Remodel – Today, there are several great loan programs that allow you to finance home renovations, repairs, and updates into your home loan. This can be a great option for homeowners that want to stay in their current home, and utilize their home’s equity to make needed updates.

Eliminate Mortgage Insurance – With the growing home values we have seen the past few years, many borrowers are opting to refinance and eliminate their mortgage insurance. This has the potential to save you a lot of money every month on your mortgage payment.

Refinance into a Shorter-term Loan – Shorter-term home loans, such as 15 and 20-year loans typically offer lower interest rates. Today’s low rates make it a great time to consider refinancing into these shorter-term home loans, as they allow you to pay down your home loan faster and spend less money on interest each month.

If you’re interested in learning more and would like to compare your current home loan to one of these options, please contact us today.

2018 Tax Reform – What Does it Mean for Homeowners?

January 22nd, 2018

Tax Reform - Mortgage Q&A

As you likely know, Congress passed a tax reform that went into law on January 1, 2018. Several provisions in the bill are directly tied to homeownership. There has been a lot of confusion and misinformation around these amended provisions, as the initial policy that the House of Representatives passed differed from what was actually put into law. While we are not tax advisors – and we do encourage you to consult with your tax advisor – we hope these answers will help clear up some confusion.


Yes, the mortgage interest deduction remains intact for all current homeowners on mortgages up to $1,000,000 ($500,000 if married filing separately). For all new mortgages after December 14, 2017 interest will only be deductible on loans up to $750,000 ($375,000 if married filing separately).


No, in most cases interest on home equity loans is no longer tax deductible for taxable years beginning after December 31, 2017 and through December 31, 2025. There is an exclusion that may allow you to write off the interest if the proceeds of the HELOC are used to substantially improve the property. We encourage you to consult with your tax advisor.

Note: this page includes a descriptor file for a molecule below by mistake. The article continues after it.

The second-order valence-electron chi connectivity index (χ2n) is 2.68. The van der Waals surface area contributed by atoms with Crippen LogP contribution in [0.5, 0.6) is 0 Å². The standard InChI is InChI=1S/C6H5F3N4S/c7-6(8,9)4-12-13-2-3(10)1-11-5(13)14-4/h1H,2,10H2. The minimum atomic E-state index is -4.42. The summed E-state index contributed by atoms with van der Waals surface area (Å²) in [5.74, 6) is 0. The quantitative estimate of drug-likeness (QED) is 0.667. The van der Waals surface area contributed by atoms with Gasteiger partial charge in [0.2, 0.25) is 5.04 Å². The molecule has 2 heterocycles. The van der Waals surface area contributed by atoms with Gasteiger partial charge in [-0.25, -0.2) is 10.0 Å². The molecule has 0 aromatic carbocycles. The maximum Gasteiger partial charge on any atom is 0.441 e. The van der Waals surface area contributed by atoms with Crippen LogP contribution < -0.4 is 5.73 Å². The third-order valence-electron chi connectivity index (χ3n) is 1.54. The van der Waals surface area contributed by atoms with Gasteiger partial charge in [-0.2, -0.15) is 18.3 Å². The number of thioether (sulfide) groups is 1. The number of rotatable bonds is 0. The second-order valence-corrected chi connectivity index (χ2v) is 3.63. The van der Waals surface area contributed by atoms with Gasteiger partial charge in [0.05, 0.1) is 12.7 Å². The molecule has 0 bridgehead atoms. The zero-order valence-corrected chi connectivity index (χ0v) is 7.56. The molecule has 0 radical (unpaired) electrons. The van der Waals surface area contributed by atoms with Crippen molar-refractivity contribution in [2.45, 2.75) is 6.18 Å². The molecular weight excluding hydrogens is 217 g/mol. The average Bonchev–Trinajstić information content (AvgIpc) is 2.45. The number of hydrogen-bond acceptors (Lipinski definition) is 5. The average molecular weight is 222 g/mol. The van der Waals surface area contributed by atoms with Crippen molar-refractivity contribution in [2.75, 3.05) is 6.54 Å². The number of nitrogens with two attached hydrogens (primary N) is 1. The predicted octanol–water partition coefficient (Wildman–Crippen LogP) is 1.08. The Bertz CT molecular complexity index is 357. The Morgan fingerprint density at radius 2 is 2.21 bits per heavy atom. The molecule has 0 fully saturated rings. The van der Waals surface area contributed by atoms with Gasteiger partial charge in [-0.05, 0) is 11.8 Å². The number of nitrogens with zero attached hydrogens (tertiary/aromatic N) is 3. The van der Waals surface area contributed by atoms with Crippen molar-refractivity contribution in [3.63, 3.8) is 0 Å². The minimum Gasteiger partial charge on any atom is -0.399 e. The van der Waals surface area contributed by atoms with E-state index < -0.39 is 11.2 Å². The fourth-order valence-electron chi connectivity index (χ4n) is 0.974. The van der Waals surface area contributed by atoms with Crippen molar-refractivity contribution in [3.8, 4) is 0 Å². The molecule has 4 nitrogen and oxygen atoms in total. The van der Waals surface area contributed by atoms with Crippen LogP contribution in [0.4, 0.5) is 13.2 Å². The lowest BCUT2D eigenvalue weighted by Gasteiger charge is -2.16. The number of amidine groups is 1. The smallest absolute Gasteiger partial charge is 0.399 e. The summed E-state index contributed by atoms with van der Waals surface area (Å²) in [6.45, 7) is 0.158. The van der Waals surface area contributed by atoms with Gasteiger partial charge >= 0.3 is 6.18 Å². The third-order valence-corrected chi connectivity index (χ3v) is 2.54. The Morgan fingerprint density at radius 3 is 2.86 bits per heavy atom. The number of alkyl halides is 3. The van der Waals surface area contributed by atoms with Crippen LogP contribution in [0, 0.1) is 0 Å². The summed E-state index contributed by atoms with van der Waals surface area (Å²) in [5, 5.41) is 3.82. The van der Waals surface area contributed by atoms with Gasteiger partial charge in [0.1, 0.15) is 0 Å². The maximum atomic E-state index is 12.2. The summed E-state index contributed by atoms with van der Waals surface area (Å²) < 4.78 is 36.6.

Taxpayers can deduct up to $10,000 in state and local taxes, which include property taxes. You will no longer be able to write off all of them if your state and local taxes exceed $10,000.


Yes, this remained unchanged. Capital gains are exempt up to $250,000 ($500,000 if married) on the sale or exchange of your principal residence if you have lived in the home for the last 2 out of 5 years.


Yes, MCCs were not impacted.


No, job-related moving expenses are no longer tax deductible unless you are a member of the armed forces on active duty that moved due to military orders.

It’s important to note that the above tax write-offs only have value if you will be itemizing your deductions. Unfortunately, the new tax reform raised the standard deduction to $12,000 for taxpayers filing individually and $24,000 if married filing jointly. This means, many taxpayers may not be itemizing their deductions going forward.


Tax Reform Law Chart: Prior Law vs. New Law (Published by the California Association of Realtors® on 12-28-17)

The Modified Home Mortgage Interest Deduction (Published by on 12-28-17)

3 Changes to Itemized Deductions Under Tax Reform Bill (Published by on 12-22-18)

Federal Reserve Raises Benchmark Interest Rate for Third Time in 2017

December 18th, 2017

Federal Reserve Raises Benchmark Interest Rate

On December 13th, the Federal Reserve once again raised its benchmark short-term interest rate by 0.25%. This was the third rate increase by the Federal Reserve in 2017. With a positive economic outlook for this coming year, the Federal Reserve anticipates further increasing the benchmark interest rate another three times in 2018.1

So, what does that mean for mortgages? If you currently have a fixed-rate home loan, not much. The biggest impact will come for borrowers with adjustable-rate mortgages and Home Equity Lines of Credit (HELOCs), as they will likely see their mortgage interest rate increase the next time their rate is set to adjust.

In addition, those looking for a new home loan in the future – whether fixed or adjustable rate – may see higher interest rates than what we have been currently enjoying. While the Federal Reserve’s rate increases only indirectly impact fixed-rate mortgages, historically they follow the momentum of the Federal Reserve’s benchmark rate. So, it’s anticipated that as the Federal Reserve increases the benchmark rate, mortgages will continue on an upward trend as well.

1Source: (Published 12-13-17)

We'll walk you through each step of the loan process.
Contact us today to get started!